Chroma and DGV on tour

Chroma and DGV on tour
The Royal Ballet will be performing DGV (Nyman) and Chroma (Talbot) in Washington DC as part of their 2009 summer tour. The pieces will be performed as part of a triple bill alongside Frederick Ashton’s A Month in the Country at the Kennedy Centre for the Performing Arts on June 23 and 24.

Chroma was Resident Choreographer Wayne McGregor’s first ballet for the Royal Opera House main stage. The piece made a huge impact at its premiere in November 2007 and went on to win virtually all the dance awards that year including the 2007 South Bank Show Award for Dance and the 2007 Laurence Olivier Award for best dance production. Chroma pushes the dancers to their physical limits through McGregor’s astonishing and demanding choreography and is set to music by Joby Talbot. The score comprises seven works woven together to form an unbroken sequence, bringing together Talbot’s orchestral arrangements of three White Stripes songs including Aluminium and four of his own original compositions.

To watch a video of Wayne McGregor and Joby Talbot discussing the creative process behind Chroma please click here

Christopher Wheeldon’s pulsing, energetic DGV: Danse à grande vitesse animates the score of Michael Nyman’s MGV; musique à grande vitesse written to celebrate the French high-speed train the TGV. This is a large-scale piece for 26 dancers providing sheer energy and the thrill of vibrant dance. DGV is dark-toned. Jean-Marc Puissant’s decor is black and metallic, the centre taken up by a shattered structure. The music runs continuously but was conceived as an abstract, imaginary journey; or rather five inter-connected journeys, each ending with a slow, mainly stepwise melody which is only heard in its 'genuine' form when the piece reaches its destination. The thematic 'transformation' is a key to MGV as a whole, where musical ideas- rhythmic, melodic, harmonic, motivic, textural - constantly change their identity as they pass through different musical 'environments'.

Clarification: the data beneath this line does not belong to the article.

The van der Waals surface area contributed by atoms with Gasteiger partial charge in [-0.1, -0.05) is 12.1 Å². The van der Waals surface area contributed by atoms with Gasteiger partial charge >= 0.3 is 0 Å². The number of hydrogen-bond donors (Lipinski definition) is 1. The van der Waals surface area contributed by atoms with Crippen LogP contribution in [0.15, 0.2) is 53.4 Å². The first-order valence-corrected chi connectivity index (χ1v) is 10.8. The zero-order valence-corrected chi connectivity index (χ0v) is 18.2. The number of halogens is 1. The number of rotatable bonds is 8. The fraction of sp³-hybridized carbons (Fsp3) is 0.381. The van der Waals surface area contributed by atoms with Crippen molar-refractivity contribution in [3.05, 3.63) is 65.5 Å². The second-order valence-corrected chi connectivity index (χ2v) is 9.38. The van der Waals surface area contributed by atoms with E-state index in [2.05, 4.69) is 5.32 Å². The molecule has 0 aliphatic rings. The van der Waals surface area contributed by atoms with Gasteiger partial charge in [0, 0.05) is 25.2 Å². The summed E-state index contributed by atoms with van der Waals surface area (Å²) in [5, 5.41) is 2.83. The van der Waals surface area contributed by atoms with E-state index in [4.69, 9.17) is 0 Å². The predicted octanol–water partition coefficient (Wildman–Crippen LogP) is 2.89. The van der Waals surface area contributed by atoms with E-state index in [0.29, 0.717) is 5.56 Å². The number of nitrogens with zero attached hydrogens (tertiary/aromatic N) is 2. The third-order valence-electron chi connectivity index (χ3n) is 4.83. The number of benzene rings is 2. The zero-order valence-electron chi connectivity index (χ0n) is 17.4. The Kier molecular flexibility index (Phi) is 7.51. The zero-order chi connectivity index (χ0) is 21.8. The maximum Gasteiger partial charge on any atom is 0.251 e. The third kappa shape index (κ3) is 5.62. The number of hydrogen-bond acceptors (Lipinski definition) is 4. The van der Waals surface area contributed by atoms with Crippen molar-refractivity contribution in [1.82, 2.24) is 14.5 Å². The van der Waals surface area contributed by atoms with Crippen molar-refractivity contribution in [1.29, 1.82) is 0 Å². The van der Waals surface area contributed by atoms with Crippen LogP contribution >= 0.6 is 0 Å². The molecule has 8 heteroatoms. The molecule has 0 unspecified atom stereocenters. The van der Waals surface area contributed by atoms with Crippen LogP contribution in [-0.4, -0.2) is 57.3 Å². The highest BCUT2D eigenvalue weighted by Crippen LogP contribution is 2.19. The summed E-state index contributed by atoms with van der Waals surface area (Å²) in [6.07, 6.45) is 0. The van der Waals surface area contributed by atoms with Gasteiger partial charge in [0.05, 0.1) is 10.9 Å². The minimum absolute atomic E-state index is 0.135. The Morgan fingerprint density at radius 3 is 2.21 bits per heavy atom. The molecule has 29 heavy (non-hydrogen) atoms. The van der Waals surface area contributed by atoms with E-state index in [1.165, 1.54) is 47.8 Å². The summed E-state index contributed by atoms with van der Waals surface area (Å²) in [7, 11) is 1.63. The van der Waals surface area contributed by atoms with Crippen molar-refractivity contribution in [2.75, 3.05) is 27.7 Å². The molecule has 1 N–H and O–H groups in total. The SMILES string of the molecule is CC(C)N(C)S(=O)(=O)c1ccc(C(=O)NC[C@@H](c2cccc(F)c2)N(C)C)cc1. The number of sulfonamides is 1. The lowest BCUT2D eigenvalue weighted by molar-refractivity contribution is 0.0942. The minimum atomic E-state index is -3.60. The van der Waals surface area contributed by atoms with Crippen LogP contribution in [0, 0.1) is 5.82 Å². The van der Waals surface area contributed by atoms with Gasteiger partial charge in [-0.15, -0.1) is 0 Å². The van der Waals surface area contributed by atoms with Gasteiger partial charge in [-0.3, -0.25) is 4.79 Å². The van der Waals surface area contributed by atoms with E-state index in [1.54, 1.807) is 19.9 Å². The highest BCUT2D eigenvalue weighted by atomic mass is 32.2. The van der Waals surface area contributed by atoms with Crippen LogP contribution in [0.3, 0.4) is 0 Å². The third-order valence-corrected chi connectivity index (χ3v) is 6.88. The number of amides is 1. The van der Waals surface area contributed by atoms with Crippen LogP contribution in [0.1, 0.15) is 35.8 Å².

DGV rounds off the evening perfectly. The vigorous choreography, linear precision, clarity and images of flight are infused with a positive energy. The progressive rhythm sounds out possibility and hope, with Michael Nyman’s uplifting score speeding the company into the future.
Katie Colombus, The Stage, 02/02/2009

Related News